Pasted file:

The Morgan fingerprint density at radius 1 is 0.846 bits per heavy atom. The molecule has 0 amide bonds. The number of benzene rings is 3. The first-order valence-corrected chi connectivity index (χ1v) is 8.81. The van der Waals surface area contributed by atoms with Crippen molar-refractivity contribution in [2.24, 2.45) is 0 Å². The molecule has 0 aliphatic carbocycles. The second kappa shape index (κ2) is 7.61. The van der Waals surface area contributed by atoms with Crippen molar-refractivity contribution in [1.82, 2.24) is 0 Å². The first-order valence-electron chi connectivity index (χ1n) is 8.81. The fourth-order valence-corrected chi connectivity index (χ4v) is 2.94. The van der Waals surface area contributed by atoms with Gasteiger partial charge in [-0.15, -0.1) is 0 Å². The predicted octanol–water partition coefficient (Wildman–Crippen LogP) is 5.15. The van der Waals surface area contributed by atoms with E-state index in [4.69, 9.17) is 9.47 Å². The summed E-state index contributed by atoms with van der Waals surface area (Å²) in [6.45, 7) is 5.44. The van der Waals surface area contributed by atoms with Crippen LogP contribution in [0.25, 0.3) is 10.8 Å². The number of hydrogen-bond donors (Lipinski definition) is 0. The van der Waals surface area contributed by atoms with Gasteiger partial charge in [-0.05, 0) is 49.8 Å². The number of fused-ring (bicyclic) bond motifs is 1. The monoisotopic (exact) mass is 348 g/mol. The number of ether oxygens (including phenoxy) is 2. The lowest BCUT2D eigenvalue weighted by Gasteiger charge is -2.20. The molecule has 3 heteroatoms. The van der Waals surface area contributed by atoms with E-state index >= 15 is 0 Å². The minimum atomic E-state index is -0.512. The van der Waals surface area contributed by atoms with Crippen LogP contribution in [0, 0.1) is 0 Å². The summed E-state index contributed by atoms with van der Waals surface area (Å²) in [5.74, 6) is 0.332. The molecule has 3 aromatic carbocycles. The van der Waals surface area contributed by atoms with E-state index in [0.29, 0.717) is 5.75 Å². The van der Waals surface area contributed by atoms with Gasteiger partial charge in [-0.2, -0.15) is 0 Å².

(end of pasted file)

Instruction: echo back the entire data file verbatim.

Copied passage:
The Morgan fingerprint density at radius 1 is 0.846 bits per heavy atom. The molecule has 0 amide bonds. The number of benzene rings is 3. The first-order valence-corrected chi connectivity index (χ1v) is 8.81. The van der Waals surface area contributed by atoms with Crippen molar-refractivity contribution in [2.24, 2.45) is 0 Å². The molecule has 0 aliphatic carbocycles. The second kappa shape index (κ2) is 7.61. The van der Waals surface area contributed by atoms with Crippen molar-refractivity contribution in [1.82, 2.24) is 0 Å². The first-order valence-electron chi connectivity index (χ1n) is 8.81. The fourth-order valence-corrected chi connectivity index (χ4v) is 2.94. The van der Waals surface area contributed by atoms with Gasteiger partial charge in [-0.15, -0.1) is 0 Å². The predicted octanol–water partition coefficient (Wildman–Crippen LogP) is 5.15. The van der Waals surface area contributed by atoms with E-state index in [4.69, 9.17) is 9.47 Å². The summed E-state index contributed by atoms with van der Waals surface area (Å²) in [6.45, 7) is 5.44. The van der Waals surface area contributed by atoms with Crippen LogP contribution in [0.25, 0.3) is 10.8 Å². The number of hydrogen-bond donors (Lipinski definition) is 0. The van der Waals surface area contributed by atoms with Gasteiger partial charge in [-0.05, 0) is 49.8 Å². The number of fused-ring (bicyclic) bond motifs is 1. The monoisotopic (exact) mass is 348 g/mol. The number of ether oxygens (including phenoxy) is 2. The lowest BCUT2D eigenvalue weighted by Gasteiger charge is -2.20. The molecule has 3 heteroatoms. The van der Waals surface area contributed by atoms with E-state index >= 15 is 0 Å². The minimum atomic E-state index is -0.512. The van der Waals surface area contributed by atoms with Crippen LogP contribution in [0, 0.1) is 0 Å². The summed E-state index contributed by atoms with van der Waals surface area (Å²) in [5.74, 6) is 0.332. The molecule has 3 aromatic carbocycles. The van der Waals surface area contributed by atoms with E-state index in [0.29, 0.717) is 5.75 Å². The van der Waals surface area contributed by atoms with Gasteiger partial charge in [-0.2, -0.15) is 0 Å².